Notes on the readings

General remarks

With authors who write in an older style you have to work a lot harder at finding out exactly what they’re trying to do.

In these cases, a shallow outline can help more than a very detailed one. A shallow outline lays out the main points in the text where argumentative transitions occur. You can then see how the whole thing is set up and go back to look more carefully at specific points that most interest you.

Shallow outline of chapters 1-4

  1. Of the Principle of Utility
    • I. Motivational theory
    • II-X. What “utility” means, the utilitarian principle
    • XI. Foundations: strict proof of ultimate ends impossible.
      The kind of argument for the utilitarian principle that he will offer: the moral views people do hold are either utilitarian or indefensible. Consistency requires that those who care about morality adopt the utiltarian view.
  2. Of Principles adverse to that of Utility
    • III-X. Opponent 1: principle of Asceticism. There are two versions of this: religious and philosophical.
      Note: “stripes” in VIII. refer to wounds or lashes; presumably from self-flaggelation.
    • XI-XVII. Opponent 2: principle of sympathy and antipathy. There are many versions of this view (see the enormous footnote 1 that begins in XI and runs below pp. 13 - 16).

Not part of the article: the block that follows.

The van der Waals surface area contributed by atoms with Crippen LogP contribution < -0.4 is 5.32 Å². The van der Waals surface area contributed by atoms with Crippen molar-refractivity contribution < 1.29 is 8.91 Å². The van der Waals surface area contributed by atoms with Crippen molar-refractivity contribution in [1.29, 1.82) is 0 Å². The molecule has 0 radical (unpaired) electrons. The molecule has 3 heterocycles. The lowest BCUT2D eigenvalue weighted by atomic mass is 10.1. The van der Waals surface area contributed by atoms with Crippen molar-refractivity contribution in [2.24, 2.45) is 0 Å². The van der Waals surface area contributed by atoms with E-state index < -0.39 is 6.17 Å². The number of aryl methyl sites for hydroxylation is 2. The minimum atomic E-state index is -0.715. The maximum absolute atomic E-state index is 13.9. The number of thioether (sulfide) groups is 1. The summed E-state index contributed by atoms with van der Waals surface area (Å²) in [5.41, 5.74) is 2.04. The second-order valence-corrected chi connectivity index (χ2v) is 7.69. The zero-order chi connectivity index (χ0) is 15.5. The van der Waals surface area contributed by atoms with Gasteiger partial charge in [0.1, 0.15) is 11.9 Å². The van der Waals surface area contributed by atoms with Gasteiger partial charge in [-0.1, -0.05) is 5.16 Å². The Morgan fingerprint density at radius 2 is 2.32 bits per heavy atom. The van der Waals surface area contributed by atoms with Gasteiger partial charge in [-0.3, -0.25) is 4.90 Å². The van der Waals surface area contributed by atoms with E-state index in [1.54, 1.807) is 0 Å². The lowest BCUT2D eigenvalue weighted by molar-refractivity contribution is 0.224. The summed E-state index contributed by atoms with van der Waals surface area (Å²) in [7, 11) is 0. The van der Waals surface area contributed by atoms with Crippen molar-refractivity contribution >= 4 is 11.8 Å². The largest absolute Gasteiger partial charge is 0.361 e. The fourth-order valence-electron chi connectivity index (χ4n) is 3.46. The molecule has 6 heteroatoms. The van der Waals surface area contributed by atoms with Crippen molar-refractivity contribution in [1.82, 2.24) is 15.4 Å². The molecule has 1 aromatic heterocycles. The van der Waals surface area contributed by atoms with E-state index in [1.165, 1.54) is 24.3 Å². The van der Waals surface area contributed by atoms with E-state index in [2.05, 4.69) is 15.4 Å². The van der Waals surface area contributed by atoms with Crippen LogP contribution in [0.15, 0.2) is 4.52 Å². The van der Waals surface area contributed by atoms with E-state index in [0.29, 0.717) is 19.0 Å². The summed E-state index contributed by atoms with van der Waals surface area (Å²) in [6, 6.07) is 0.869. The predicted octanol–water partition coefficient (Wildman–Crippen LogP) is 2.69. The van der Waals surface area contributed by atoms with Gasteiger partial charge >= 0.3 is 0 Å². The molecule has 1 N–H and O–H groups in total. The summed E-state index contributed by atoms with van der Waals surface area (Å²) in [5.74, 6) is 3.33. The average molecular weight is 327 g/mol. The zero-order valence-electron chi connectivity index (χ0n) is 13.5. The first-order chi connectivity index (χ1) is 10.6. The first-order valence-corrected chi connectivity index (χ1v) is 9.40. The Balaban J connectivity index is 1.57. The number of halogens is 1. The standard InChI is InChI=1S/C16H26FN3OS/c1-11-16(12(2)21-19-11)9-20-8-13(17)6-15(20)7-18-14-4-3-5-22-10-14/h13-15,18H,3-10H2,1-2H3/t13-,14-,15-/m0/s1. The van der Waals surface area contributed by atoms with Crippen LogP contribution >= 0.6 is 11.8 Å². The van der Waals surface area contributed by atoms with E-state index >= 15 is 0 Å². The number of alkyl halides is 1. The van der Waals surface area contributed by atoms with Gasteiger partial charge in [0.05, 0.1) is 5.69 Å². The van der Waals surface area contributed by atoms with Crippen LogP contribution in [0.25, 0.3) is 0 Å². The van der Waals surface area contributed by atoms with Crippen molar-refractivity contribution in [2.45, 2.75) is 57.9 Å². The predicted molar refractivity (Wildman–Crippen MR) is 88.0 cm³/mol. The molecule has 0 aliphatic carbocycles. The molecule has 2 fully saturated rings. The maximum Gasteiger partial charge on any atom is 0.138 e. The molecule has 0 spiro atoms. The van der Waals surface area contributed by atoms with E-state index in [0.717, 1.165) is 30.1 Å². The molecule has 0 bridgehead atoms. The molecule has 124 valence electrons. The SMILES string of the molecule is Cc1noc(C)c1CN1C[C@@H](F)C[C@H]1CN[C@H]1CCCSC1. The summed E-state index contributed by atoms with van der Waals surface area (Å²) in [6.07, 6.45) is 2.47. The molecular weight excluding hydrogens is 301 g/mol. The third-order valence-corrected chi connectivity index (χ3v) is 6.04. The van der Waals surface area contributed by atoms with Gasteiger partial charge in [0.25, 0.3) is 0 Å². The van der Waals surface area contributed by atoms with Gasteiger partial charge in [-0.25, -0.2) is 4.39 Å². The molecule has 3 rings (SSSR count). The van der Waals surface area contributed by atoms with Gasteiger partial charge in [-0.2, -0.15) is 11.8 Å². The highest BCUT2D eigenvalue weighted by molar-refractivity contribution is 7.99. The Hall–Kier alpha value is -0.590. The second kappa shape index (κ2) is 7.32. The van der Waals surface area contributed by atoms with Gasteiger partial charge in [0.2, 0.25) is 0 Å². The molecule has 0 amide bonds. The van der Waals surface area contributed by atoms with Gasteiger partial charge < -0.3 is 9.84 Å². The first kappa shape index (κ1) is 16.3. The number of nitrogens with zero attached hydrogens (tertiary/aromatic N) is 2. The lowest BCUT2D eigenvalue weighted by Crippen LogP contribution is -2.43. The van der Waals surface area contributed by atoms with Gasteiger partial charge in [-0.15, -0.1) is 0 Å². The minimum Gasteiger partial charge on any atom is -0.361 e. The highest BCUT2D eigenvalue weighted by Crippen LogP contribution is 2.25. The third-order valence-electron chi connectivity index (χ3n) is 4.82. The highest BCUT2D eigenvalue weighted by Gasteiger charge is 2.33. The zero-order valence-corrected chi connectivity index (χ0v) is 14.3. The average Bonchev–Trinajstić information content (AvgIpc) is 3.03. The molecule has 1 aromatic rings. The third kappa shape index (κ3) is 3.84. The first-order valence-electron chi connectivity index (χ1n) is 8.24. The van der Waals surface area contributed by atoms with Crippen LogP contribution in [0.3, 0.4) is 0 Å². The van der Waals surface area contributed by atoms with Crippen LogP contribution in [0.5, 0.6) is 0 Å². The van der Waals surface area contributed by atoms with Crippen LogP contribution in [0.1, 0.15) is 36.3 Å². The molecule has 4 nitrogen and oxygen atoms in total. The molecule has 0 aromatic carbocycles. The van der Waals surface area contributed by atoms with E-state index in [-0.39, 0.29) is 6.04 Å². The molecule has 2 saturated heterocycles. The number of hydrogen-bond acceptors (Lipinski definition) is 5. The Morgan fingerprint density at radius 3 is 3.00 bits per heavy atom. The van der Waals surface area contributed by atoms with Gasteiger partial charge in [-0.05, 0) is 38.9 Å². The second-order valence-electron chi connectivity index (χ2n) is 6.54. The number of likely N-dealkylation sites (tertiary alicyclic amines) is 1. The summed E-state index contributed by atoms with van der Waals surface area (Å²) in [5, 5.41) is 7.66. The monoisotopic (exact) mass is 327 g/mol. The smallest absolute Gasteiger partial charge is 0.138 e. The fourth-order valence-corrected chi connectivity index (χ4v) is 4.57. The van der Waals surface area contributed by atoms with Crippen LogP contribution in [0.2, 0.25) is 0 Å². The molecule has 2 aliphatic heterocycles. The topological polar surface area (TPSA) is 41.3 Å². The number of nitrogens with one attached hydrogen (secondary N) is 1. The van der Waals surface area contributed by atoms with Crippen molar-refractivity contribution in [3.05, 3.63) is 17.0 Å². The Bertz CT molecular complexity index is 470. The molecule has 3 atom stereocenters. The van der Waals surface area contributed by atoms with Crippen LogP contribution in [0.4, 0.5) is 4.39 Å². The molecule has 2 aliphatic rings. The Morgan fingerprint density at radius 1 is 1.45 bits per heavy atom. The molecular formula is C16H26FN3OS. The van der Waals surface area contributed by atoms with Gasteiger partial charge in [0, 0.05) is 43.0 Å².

Note: “approbation” and “disapprobation” are defined in § XIII, p. 16.
      Note: Bentham’s main argument against the principle of sympathy and antipathy comes out best, in my opinion, in the long footnote that begins in §XIV (p. 17).
    • XVIII. Opponent 3: theological systems. Too vague to be a genuine alternative to utilitarianism.
  3. Of the Four Sanctions or Sources of Pain and Pleasure
    • I. Why a discussion of sanctions is important for Bentham
    • II-XII. What the various sanctions are, how physical pain is the basic kind of sanction.
  4. Value of a Lot of Pleasure or Pain, How to be Measured
    • II-III. For an individual
    • IV-V. For a group
    • VI-VIII. Clarifying remarks: e.g. should one consciously use this procedure for every decision?

Additional information

University College London has some pictures, a brief biography, and an explanation of the infamous auto-icon.